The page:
# Another proof for an infinite number of Pythagorean triples

I’m not sure if this has been mentioned before (and I truly apologize if someone thought about it already) , but I tried to adopt a geometrical approach for the proof for an infinite number of Pythagorean triplets. Please read it once and please point out any mistakes .

Any Pythagorean triplet can be expressed in the form of $$x^2+ y^2=r^2$$ (r being an integer). Keeping $$r$$ constant , we can easily conclude that the equation is that of a circle. Rearranging the equation gives $$y= \sqrt{r^2-x^2}$$. (considering only natural numbers) . Now the domain of $$x$$ is $$-r . Considering the base case , $$r=1$$ there is at least one integer pair that satisfies its equation , it being $$(0,1)$$. For $$r>1$$ , any integral value of $$x$$ gives a corresponding integral value of $$y$$, while the condition $$-r still holds true. As there are infinite number of natural numbers $$r$$ , the result follows.

I would really like to know if I’ve missed on something so please guide me . Thank you !

• "As there are infinite number of natural numbers r , the result follows." What you've shown is that there are an infinite number of trivial triples. This does prove your claim, but not in a satisfying way. – Don Thousand Nov 12 '18 at 16:50
• "For $r>1$, any integral value of $x$ gives [via $y=\sqrt{r^2-x^2}$] a corresponding integral value of $y$, while the condition $−r<x<r$ still holds true." Um ... Have you tried this? Take, for example, $r=7$. No non-zero integral value of $x$ between $-7$ and $7$ yields an integral value of $y$. – Blue Nov 12 '18 at 17:10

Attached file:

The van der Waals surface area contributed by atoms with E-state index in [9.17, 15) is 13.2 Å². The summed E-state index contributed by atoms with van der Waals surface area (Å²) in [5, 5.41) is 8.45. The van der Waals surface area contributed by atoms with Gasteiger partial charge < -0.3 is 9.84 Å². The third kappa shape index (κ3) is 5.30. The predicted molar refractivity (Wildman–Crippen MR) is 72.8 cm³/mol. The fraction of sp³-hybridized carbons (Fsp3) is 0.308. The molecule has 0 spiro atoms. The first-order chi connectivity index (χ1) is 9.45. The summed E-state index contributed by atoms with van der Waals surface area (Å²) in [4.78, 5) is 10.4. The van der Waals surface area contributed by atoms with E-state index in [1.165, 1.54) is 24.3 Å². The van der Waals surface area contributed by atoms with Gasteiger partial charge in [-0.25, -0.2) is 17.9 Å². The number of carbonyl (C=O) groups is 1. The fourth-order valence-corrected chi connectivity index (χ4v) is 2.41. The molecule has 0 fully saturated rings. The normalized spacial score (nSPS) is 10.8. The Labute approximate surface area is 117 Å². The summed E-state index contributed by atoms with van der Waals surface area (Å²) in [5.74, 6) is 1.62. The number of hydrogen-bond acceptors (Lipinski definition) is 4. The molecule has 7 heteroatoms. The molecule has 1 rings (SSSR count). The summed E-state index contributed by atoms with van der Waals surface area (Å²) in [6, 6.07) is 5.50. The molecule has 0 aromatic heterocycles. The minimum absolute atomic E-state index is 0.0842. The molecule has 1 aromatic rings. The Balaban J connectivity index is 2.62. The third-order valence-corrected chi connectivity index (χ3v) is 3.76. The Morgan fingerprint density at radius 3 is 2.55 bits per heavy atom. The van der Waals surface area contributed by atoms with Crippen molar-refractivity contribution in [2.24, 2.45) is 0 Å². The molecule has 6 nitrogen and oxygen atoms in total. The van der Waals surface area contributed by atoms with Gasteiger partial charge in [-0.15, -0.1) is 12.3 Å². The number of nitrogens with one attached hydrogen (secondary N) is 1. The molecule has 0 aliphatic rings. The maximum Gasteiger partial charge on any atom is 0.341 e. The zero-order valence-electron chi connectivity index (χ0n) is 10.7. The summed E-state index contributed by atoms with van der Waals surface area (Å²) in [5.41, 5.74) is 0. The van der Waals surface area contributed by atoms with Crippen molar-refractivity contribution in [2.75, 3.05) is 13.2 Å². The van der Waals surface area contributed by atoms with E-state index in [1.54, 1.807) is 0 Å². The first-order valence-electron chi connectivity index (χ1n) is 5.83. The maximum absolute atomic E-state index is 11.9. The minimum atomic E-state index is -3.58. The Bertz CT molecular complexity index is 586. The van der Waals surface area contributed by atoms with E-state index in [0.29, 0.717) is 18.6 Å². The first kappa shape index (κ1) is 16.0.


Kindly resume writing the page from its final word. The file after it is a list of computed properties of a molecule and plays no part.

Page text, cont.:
• @Blue except of course the trivial case of $x=0$. – Don Thousand Nov 12 '18 at 17:19
• @Aditi In other words, this proof just doesn't work for non - trivial tuples (trivial tuples are those with $0$ as one of the numbers). I think you should try a completely different approach. – Don Thousand Nov 12 '18 at 17:21

For example, consider the equation $$y= \sqrt {16-x^2}$$

You have claimed that for any integral value of $$x$$ you get an integral value of $$y$$

For $$x= 1, 2, 3$$ you get $$y= \sqrt {15} , \sqrt {12}, \sqrt {7}$$ and none of these numbers are integers.

The only integers that we get out of that are $$0$$ and $$4$$ which are trivial solutions to $$x^2+y^2=16$$

• Alright , but there’s atleast one integer pair corresponding to each $r$ right ? Can I modify my proof to reflect that? – Aditi Nov 12 '18 at 17:13
• I think modifying the proof wouldn’t be very useful as it would just prove trivial cases for numbers like $r=4$ . Thank you for pointing the mistake ! – Aditi Nov 12 '18 at 17:20
• @Aditi Thanks for your comment. You are correct, your proof only gives us trivial solutions but I encourage you to keep up the good work. – Mohammad Riazi-Kermani Nov 12 '18 at 17:30